It was the turkey call heard around the world.
Last year, when the National Thanksgiving Turkey and its alternate came to Blacksburg following the traditional White House ceremony, people around the globe were chatting online about the HokieBird’s newest fine-feathered friends, and thousands of people visited the birds at their new home, “Gobbler’s Rest.”
Now Tater and Tot, as the birds are affectionately known, are expanding their flock.
Following the Presentation of the National Thanksgiving Turkey at the White House, this year’s birds (the official bird and its alternate “wingman”) are once again coming to Virginia Tech to live out their days in the folds of the Blue Ridge Mountains. This year marks the 70th anniversary of the annual event at the White House.
Virginia Tech is a natural home for the birds since it has played such a vital role in the history of making turkey a staple of the American diet and continues to be a driver in the poultry industry.
“The relationship between the National Turkey Federation and Virginia Tech’s Department of Animal and Poultry Sciences helps showcase the modern turkey industry while maintaining a connection to the past, which is appropriate with this year’s 70th observance of the White House presentation,” said National Turkey Federation President Joel Brandenberger.
The Presentation of the National Thanksgiving Turkey started in 1947. The National Turkey Federation’s first chairman, Virginian Charlie Wampler Sr., was among the first to present a live turkey to President Harry S. Truman.
Years before, in 1922, Wampler was a Virginia Cooperative Extensionagent who sought advice from the head of Virginia Tech’s Department of Poultry Science, A.L. Dean, on how to raise turkeys. In the following years, Wampler went on to create a growing business while Dean advised Wampler on turkey-raising techniques. Wampler is regarded as the father of the modern turkey industry and founded the National Turkey Federation in 1940.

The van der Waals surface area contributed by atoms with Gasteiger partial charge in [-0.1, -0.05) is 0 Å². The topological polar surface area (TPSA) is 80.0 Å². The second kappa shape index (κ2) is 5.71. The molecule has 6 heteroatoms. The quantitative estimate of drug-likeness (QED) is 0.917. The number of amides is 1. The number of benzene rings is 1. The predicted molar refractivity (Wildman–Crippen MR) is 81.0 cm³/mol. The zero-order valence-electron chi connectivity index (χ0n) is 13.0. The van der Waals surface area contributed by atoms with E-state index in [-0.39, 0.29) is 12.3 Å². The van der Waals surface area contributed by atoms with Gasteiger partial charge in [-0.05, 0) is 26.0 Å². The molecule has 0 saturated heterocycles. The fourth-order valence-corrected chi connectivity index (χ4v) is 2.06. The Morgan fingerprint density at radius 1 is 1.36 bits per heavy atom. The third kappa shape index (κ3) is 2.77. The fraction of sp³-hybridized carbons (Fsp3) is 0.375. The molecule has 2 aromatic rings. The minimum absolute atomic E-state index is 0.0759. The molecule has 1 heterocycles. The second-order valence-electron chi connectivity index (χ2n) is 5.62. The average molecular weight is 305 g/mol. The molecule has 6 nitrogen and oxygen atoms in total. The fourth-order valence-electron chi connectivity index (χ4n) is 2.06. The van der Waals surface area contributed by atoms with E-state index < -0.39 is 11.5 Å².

The National Turkey Federation’s 2017 chairman, Carl Wittenburg, and his wife, Sharlene, are raising the “presidential flock” with the involvement of five members of the Douglas County, Minnesota, 4-H Science of Ag Team, who helped care for the turkeys and researched the best litter type for bedding.
After two birds are chosen based on appearance and temperament, they head to Washington, D.C., where they stay at a hotel near the White House as part of a series of media events leading up to the presentation of the National Thanksgiving Turkey.
The event not only serves as the opening of the holiday season, but also reminds America of the history and role of agriculture, from feeding the world to growing the economy.
Following their spotlight at the White House, the two birds will travel to Gobbler’s Rest on Plantation Road in Blacksburg.
Online nominations to name this year’s two lucky turkeys are being accepted until Nov. 10. The most popular suggestions will be presented to the White House for a final selection.
“Tater and Tot are very excited to get some new neighbors,” said Rami Dalloul, a poultry immunologist in the College of Agriculture and Life Sciences who was at the White House last year to receive the birds. The research and outreach Dalloul and other faculty have done has made a substantial impact on the poultry industry and is one of the reasons the birds are coming to Virginia Tech.
Public visiting hours will be announced soon, but in the meantime, people can follow the birds’ journey on the College of Agriculture and Life Sciences and Virginia Tech social media channels or use the hashtag #presidentialturkey2017.
Today, poultry makes up the largest sector of Virginia’s agricultural portfolio with more $1 billion in annual cash receipts.
The Virginia Tech Department of Animal and Poultry Sciences and the Virginia-Maryland College of Veterinary Medicine help grow the state’s economy by conducting innovative research to benefit industry and educating the next generation of poultry scientists and veterinarians.
Dalloul is a world-renowned poultry immunologist who a few years ago sequenced the turkey genome, which opened the door to new levels of understanding of the birds as well as genetics. Mike Persia, an associate professor and Virginia Cooperative Extension specialist, works with industry to improve poultry management and production.